Communication with Alien Intelligence
Marvin Minsky

In memoriam: Hans Freudenthal

Published in Extraterrestrials: Science and Alien Intelligence (Edward Regis, Ed.) Cambridge University Press 1985. Also published in Byte Magazine, April 1985.

When first we meet those aliens in outer space, will we and they be able to converse? I'll try to show that, yes, we will–provided they are motivated to cooperate–because we'll both think similar ways. My arguments for this are very weak but let's pretend, for brevity, that things are clearer than they are. I'll propose two reasons why aliens will think like us, in spite of different origins. All problem-solvers, intelligent or not, are subject to the same ultimate constraints–limitations on space, time, and materials. In order for animals to evolve powerful ways to deal with such constraints, they must have ways to represent the situations they face, and they must have processes for manipulating those representations.

ECONOMICS: Every intelligence must develop symbol-systems for representing objects, causes and goals, and for formulating and remembering the procedures it develops for achieving those goals.

SPARSENESS: Every evolving intelligence will eventually encounter certain very special ideas–e.g., about arithmetic, causal reasoning, and economics–because these particular ideas are very much simpler than other ideas with similar uses.

The "economics" argument is based on the fact that the power of a mind depends on how it manages available resources. The concept of Thing is indispensable for managing the resources of Space and the available substances, which fill it. The concept of Goal is indispensable for managing the ways we use our Time–both in regard to what we do and what we think about. Aliens will use these notions too, because they're easy to evolve and seem to have no easily evolved alternatives.

The "sparseness" theory makes this thesis more precise. It holds that almost every evolutionary search for ideas will encounter certain common ideas. These are those peculiar concepts for which there are simply no easily accessible alternatives, that is, other very different ideas that can serve the same purposes. This is because, I'll argue, certain ideas are islands by itself, because there is nothing which resembles them that is not either identical or vastly more complicated. I will only discuss the example of arithmetic, but I suspect that there are other ideas about Objects, Causes and Goals that have the same character.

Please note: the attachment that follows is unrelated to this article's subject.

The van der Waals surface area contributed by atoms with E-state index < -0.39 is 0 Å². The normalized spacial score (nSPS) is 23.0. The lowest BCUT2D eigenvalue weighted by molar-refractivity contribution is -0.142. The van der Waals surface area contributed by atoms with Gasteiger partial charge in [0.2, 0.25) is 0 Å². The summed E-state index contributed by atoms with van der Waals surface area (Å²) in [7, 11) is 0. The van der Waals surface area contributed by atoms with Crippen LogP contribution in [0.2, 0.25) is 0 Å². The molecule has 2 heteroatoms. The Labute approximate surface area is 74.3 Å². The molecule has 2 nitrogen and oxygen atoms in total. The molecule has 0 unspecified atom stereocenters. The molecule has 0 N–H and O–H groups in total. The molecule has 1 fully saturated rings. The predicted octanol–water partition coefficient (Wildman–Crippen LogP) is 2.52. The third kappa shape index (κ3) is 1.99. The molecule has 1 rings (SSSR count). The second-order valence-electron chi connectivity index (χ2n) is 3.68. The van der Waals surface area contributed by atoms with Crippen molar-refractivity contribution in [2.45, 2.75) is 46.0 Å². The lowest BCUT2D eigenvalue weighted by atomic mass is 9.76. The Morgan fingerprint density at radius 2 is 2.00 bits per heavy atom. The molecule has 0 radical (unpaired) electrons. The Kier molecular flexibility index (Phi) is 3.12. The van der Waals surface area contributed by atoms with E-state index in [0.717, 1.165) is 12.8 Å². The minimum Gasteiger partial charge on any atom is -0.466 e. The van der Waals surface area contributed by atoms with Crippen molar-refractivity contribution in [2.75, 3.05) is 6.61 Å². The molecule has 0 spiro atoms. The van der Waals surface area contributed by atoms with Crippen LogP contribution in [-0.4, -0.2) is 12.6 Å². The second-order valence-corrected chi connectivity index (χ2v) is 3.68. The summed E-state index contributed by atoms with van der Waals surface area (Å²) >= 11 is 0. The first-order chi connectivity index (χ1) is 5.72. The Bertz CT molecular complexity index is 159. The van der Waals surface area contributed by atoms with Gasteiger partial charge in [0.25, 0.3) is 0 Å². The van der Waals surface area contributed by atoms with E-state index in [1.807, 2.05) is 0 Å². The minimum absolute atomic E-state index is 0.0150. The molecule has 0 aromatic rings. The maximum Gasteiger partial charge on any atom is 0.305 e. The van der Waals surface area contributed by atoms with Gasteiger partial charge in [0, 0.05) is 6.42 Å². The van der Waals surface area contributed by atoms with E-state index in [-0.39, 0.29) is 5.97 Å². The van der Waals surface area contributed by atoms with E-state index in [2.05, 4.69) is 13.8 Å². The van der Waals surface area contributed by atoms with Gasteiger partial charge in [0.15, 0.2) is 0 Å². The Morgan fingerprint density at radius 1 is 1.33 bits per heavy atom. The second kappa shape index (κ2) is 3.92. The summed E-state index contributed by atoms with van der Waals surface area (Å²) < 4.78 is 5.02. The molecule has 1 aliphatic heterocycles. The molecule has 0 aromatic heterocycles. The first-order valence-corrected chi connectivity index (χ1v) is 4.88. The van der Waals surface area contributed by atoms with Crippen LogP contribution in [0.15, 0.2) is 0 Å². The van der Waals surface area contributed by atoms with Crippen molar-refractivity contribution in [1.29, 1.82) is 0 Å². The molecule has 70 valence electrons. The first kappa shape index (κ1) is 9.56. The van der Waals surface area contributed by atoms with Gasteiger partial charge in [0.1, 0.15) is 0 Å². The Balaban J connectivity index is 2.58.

CRITIC: What if those aliens have evolved so far beyond us that their concerns are unintelligible to us, and their technologies and conceptions have become entirely different from ours?

Then communication may be infeasible. Our arguments may apply only to those aspects of intellectual efficiency which constrain relatively early stages of mental evolution–stages in which beings are still concerned with survival, communication, and expansion of control over the physical world. Beyond that, we may be unable to sympathize with what they come to regard as important. Yet still, we can hope to communicate with whatever remains of the mental mechanisms they use to keep account of space and time consumed, for these may remain as sorts of universal currency.

CRITIC: How can we be sure that things like plants and stones, or storms and streams are not intelligent, in other ways?

If one can't say how their intelligence is similar, it makes no sense to use the same word. They don't seem to solve the kinds of problems we regard as needing intelligence.

CRITIC: What's so special about solving problems? Anyway, please define "intelligence" precisely, so that we'll know what we are discussing.

No. It's not our concern to tell people how to use a word. We only want to discuss communicating with intelligent aliens. Let's just use "intelligence" to mean what people usually mean, namely, the ability to solve hard problems – like the kinds a species must solve to build such things as spaceships and long-distance communication systems.

CRITIC: Then, you should at least define what a "hard" problem is. Otherwise you may unwittingly become a human-mind chauvinist. For instance, we assume it took intelligence to build the Pyramids – yet coral reef animals do things on even larger scales. Would you claim that we should therefore be able to communicate with them?

No, because, while humans solve such problems, it is only an illusion that the coral animals do. Speed is what distinguishes intelligence. No bird discovers how to fly: evolution used a trillion bird-years to 'discover' that–where merely hundreds of person-years sufficed. And where a person might take several years to find a way to build an oriole's nest or beaver's dam–no oriole or beaver could ever learn such things at all, without the ancient nest-machines their genes construct inside their brains. But that is not intelligence: no such machinery seems capable of solving wide ranges of new, different kinds of problems. It would make sense to try to speak to any animal that learns to solve new, hard problems–but not problems which we work trillions of times faster. What makes us able to do such hard things so fast? The following ingredients seem so essential that we can expect intelligent aliens to use them, too.